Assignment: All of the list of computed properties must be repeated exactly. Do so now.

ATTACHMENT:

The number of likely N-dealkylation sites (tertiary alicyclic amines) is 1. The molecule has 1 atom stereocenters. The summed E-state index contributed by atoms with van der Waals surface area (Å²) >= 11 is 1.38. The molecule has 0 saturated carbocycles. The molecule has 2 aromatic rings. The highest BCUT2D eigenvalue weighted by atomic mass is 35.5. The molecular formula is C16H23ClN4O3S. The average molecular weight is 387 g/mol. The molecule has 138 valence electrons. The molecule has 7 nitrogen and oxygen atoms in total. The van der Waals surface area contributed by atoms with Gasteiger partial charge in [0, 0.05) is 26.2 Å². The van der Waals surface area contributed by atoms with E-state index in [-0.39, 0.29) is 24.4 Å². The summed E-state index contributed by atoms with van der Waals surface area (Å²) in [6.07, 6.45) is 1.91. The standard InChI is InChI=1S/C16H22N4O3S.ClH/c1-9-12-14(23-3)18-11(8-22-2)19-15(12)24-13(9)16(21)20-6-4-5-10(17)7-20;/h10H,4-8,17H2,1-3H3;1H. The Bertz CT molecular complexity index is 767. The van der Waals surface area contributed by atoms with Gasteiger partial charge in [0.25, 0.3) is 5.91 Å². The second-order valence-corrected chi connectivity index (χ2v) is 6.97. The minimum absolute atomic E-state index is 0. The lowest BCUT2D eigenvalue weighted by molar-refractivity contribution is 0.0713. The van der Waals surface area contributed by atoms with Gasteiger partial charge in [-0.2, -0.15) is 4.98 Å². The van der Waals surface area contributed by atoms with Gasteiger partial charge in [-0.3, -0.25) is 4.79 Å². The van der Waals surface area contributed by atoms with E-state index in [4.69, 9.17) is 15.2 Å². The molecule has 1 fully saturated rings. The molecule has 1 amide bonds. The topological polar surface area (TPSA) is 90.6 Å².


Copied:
The number of likely N-dealkylation sites (tertiary alicyclic amines) is 1. The molecule has 1 atom stereocenters. The summed E-state index contributed by atoms with van der Waals surface area (Å²) >= 11 is 1.38. The molecule has 0 saturated carbocycles. The molecule has 2 aromatic rings. The highest BCUT2D eigenvalue weighted by atomic mass is 35.5. The molecular formula is C16H23ClN4O3S. The average molecular weight is 387 g/mol. The molecule has 138 valence electrons. The molecule has 7 nitrogen and oxygen atoms in total. The van der Waals surface area contributed by atoms with Gasteiger partial charge in [0, 0.05) is 26.2 Å². The van der Waals surface area contributed by atoms with E-state index in [-0.39, 0.29) is 24.4 Å². The summed E-state index contributed by atoms with van der Waals surface area (Å²) in [6.07, 6.45) is 1.91. The standard InChI is InChI=1S/C16H22N4O3S.ClH/c1-9-12-14(23-3)18-11(8-22-2)19-15(12)24-13(9)16(21)20-6-4-5-10(17)7-20;/h10H,4-8,17H2,1-3H3;1H. The Bertz CT molecular complexity index is 767. The van der Waals surface area contributed by atoms with Gasteiger partial charge in [0.25, 0.3) is 5.91 Å². The second-order valence-corrected chi connectivity index (χ2v) is 6.97. The minimum absolute atomic E-state index is 0. The lowest BCUT2D eigenvalue weighted by molar-refractivity contribution is 0.0713. The van der Waals surface area contributed by atoms with Gasteiger partial charge in [-0.2, -0.15) is 4.98 Å². The van der Waals surface area contributed by atoms with Gasteiger partial charge in [-0.3, -0.25) is 4.79 Å². The van der Waals surface area contributed by atoms with E-state index in [4.69, 9.17) is 15.2 Å². The molecule has 1 fully saturated rings. The molecule has 1 amide bonds. The topological polar surface area (TPSA) is 90.6 Å².